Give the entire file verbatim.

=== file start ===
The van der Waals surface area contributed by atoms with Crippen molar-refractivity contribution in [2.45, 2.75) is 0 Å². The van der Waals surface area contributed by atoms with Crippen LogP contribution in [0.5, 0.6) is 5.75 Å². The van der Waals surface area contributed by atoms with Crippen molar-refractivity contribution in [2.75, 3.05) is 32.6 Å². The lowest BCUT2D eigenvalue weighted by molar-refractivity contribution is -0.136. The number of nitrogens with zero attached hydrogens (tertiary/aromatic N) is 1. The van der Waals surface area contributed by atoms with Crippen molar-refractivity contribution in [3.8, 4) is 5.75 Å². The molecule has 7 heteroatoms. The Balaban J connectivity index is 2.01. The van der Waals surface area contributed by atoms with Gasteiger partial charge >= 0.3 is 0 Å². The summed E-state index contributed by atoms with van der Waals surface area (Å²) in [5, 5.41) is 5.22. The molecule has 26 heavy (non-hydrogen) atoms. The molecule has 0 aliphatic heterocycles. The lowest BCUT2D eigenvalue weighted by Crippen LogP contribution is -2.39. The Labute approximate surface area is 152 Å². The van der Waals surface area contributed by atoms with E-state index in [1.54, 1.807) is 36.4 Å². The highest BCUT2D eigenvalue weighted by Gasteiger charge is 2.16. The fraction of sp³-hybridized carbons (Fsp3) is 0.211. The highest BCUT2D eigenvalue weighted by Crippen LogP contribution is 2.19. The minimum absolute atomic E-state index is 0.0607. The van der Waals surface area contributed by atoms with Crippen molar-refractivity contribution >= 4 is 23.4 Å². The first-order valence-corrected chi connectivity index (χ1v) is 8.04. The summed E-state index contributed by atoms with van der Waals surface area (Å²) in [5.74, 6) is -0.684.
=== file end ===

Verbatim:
The van der Waals surface area contributed by atoms with Crippen molar-refractivity contribution in [2.45, 2.75) is 0 Å². The van der Waals surface area contributed by atoms with Crippen LogP contribution in [0.5, 0.6) is 5.75 Å². The van der Waals surface area contributed by atoms with Crippen molar-refractivity contribution in [2.75, 3.05) is 32.6 Å². The lowest BCUT2D eigenvalue weighted by molar-refractivity contribution is -0.136. The number of nitrogens with zero attached hydrogens (tertiary/aromatic N) is 1. The van der Waals surface area contributed by atoms with Crippen molar-refractivity contribution in [3.8, 4) is 5.75 Å². The molecule has 7 heteroatoms. The Balaban J connectivity index is 2.01. The van der Waals surface area contributed by atoms with Gasteiger partial charge >= 0.3 is 0 Å². The summed E-state index contributed by atoms with van der Waals surface area (Å²) in [5, 5.41) is 5.22. The molecule has 26 heavy (non-hydrogen) atoms. The molecule has 0 aliphatic heterocycles. The lowest BCUT2D eigenvalue weighted by Crippen LogP contribution is -2.39. The Labute approximate surface area is 152 Å². The van der Waals surface area contributed by atoms with E-state index in [1.54, 1.807) is 36.4 Å². The highest BCUT2D eigenvalue weighted by Gasteiger charge is 2.16. The fraction of sp³-hybridized carbons (Fsp3) is 0.211. The highest BCUT2D eigenvalue weighted by Crippen LogP contribution is 2.19. The minimum absolute atomic E-state index is 0.0607. The van der Waals surface area contributed by atoms with Crippen molar-refractivity contribution >= 4 is 23.4 Å². The first-order valence-corrected chi connectivity index (χ1v) is 8.04. The summed E-state index contributed by atoms with van der Waals surface area (Å²) in [5.74, 6) is -0.684.